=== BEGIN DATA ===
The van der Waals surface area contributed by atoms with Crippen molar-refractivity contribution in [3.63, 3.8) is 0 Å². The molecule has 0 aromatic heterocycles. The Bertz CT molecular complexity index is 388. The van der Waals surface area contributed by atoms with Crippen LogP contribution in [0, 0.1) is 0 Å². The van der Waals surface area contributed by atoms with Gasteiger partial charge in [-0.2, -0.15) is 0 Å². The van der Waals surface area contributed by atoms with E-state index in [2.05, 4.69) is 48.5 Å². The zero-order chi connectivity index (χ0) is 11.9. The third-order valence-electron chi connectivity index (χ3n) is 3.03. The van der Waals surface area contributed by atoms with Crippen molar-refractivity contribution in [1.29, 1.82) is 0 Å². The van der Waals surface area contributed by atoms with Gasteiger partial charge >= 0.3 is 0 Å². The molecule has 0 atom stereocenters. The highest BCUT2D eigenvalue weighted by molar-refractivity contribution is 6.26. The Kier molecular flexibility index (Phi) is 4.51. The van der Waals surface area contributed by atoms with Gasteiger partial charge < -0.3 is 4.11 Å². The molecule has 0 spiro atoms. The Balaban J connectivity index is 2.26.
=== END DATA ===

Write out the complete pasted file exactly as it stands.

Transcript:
The van der Waals surface area contributed by atoms with Crippen molar-refractivity contribution in [3.63, 3.8) is 0 Å². The molecule has 0 aromatic heterocycles. The Bertz CT molecular complexity index is 388. The van der Waals surface area contributed by atoms with Crippen LogP contribution in [0, 0.1) is 0 Å². The van der Waals surface area contributed by atoms with Gasteiger partial charge in [-0.2, -0.15) is 0 Å². The van der Waals surface area contributed by atoms with E-state index in [2.05, 4.69) is 48.5 Å². The zero-order chi connectivity index (χ0) is 11.9. The third-order valence-electron chi connectivity index (χ3n) is 3.03. The van der Waals surface area contributed by atoms with Crippen molar-refractivity contribution in [1.29, 1.82) is 0 Å². The van der Waals surface area contributed by atoms with Gasteiger partial charge >= 0.3 is 0 Å². The molecule has 0 atom stereocenters. The highest BCUT2D eigenvalue weighted by molar-refractivity contribution is 6.26. The Kier molecular flexibility index (Phi) is 4.51. The van der Waals surface area contributed by atoms with Gasteiger partial charge < -0.3 is 4.11 Å². The molecule has 0 spiro atoms. The Balaban J connectivity index is 2.26.